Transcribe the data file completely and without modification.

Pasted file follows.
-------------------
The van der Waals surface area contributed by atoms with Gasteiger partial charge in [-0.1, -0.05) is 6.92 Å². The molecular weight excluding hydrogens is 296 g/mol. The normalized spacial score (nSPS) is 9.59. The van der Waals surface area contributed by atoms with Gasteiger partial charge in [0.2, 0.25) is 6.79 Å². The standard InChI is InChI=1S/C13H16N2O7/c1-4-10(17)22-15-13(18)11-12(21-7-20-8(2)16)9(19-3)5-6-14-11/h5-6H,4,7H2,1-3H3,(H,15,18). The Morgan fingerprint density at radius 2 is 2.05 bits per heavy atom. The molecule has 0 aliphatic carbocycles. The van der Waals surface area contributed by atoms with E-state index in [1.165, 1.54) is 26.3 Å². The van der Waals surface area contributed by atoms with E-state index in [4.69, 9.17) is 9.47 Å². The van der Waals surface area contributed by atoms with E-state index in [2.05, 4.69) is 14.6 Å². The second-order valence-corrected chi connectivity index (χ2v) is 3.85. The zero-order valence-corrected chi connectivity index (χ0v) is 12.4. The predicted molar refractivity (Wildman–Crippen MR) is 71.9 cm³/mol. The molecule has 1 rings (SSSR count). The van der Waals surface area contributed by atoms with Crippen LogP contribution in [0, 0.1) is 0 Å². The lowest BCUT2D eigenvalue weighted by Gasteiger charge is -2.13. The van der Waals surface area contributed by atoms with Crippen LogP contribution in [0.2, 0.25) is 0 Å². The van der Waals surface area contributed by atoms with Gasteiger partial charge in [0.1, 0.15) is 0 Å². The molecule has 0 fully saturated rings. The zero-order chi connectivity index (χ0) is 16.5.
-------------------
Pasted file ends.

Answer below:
The van der Waals surface area contributed by atoms with Gasteiger partial charge in [-0.1, -0.05) is 6.92 Å². The molecular weight excluding hydrogens is 296 g/mol. The normalized spacial score (nSPS) is 9.59. The van der Waals surface area contributed by atoms with Gasteiger partial charge in [0.2, 0.25) is 6.79 Å². The standard InChI is InChI=1S/C13H16N2O7/c1-4-10(17)22-15-13(18)11-12(21-7-20-8(2)16)9(19-3)5-6-14-11/h5-6H,4,7H2,1-3H3,(H,15,18). The Morgan fingerprint density at radius 2 is 2.05 bits per heavy atom. The molecule has 0 aliphatic carbocycles. The van der Waals surface area contributed by atoms with E-state index in [1.165, 1.54) is 26.3 Å². The van der Waals surface area contributed by atoms with E-state index in [4.69, 9.17) is 9.47 Å². The van der Waals surface area contributed by atoms with E-state index in [2.05, 4.69) is 14.6 Å². The second-order valence-corrected chi connectivity index (χ2v) is 3.85. The zero-order valence-corrected chi connectivity index (χ0v) is 12.4. The predicted molar refractivity (Wildman–Crippen MR) is 71.9 cm³/mol. The molecule has 1 rings (SSSR count). The van der Waals surface area contributed by atoms with Crippen LogP contribution in [0, 0.1) is 0 Å². The lowest BCUT2D eigenvalue weighted by Gasteiger charge is -2.13. The van der Waals surface area contributed by atoms with Crippen LogP contribution in [0.2, 0.25) is 0 Å². The van der Waals surface area contributed by atoms with Gasteiger partial charge in [0.1, 0.15) is 0 Å². The molecule has 0 fully saturated rings. The zero-order chi connectivity index (χ0) is 16.5.